Few wine producing countries have undergone as drastic a change as Italy. It fell into the doldrums in the late 19th and mid-20th century, only to be re-ignited in the, late 70s, 80s and 90s, by producing modern variations on traditional wines. Like Italy its wine making is regionally focused and their most prestigious regions for fine wine are Piedmont and Tuscany.
Records of winemaking in Tuscany date back from the 7th century BC. Chianti’s main grape variety Sangiovese means blood of Jove, and it is also the grape variety used in Brunello di Montalcino, just south of Chianti. The climate here is warmer and drier, making wines that are riper with a higher alcohol content. The most controversial style of wine in Italy are the Super Tuscans, named to denote all Tuscan wines that do not conform to traditional Tuscan winemaking practices. The main reason for breaking convention was the use of international (predominately Bordeaux blends) grape varieties and they offer an excellent alternative to Bordeaux.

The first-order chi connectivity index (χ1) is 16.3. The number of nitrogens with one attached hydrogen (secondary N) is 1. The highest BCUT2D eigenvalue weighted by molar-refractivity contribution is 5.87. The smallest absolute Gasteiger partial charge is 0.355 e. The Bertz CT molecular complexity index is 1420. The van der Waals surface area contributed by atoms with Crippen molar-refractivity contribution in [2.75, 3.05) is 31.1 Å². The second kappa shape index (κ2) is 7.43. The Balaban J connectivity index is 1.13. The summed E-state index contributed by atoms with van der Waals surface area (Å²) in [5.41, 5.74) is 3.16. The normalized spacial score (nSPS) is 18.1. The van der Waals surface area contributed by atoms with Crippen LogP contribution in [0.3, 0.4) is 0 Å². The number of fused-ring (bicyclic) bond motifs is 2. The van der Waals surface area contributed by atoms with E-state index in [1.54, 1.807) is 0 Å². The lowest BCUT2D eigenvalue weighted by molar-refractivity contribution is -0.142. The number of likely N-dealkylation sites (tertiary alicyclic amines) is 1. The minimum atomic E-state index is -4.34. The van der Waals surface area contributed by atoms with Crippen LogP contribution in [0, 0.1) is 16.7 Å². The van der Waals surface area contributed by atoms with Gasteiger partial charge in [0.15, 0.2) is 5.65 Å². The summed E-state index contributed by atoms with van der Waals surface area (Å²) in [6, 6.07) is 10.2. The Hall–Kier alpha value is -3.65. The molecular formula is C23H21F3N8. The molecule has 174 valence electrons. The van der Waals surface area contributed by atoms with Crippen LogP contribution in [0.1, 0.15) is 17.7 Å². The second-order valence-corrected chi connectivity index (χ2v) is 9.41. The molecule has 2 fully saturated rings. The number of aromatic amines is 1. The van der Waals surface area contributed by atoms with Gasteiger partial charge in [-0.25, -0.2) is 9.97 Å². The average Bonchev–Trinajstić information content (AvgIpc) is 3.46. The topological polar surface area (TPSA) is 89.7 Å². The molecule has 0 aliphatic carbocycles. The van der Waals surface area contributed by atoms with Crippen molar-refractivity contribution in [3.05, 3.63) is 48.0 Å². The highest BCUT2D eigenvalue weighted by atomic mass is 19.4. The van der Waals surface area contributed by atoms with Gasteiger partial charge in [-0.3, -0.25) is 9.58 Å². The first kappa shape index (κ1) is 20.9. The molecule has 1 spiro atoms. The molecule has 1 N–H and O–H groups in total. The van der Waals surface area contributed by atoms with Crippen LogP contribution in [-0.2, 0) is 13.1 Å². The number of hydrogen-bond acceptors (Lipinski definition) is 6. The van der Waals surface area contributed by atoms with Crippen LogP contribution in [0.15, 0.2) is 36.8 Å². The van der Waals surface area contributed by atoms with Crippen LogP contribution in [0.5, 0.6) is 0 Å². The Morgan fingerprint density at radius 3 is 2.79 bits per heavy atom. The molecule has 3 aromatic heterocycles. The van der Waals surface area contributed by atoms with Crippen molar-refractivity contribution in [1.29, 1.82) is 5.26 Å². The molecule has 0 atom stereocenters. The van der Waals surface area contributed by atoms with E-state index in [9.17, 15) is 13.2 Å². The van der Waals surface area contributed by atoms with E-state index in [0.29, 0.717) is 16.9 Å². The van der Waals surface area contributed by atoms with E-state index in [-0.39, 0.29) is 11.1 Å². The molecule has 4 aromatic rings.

Most Super-Tuscans are found on the coast in or near to Bolgheri, which benefits from the mediating influence of the Tyrrhenian Sea, making the conditions similar to Bordeaux.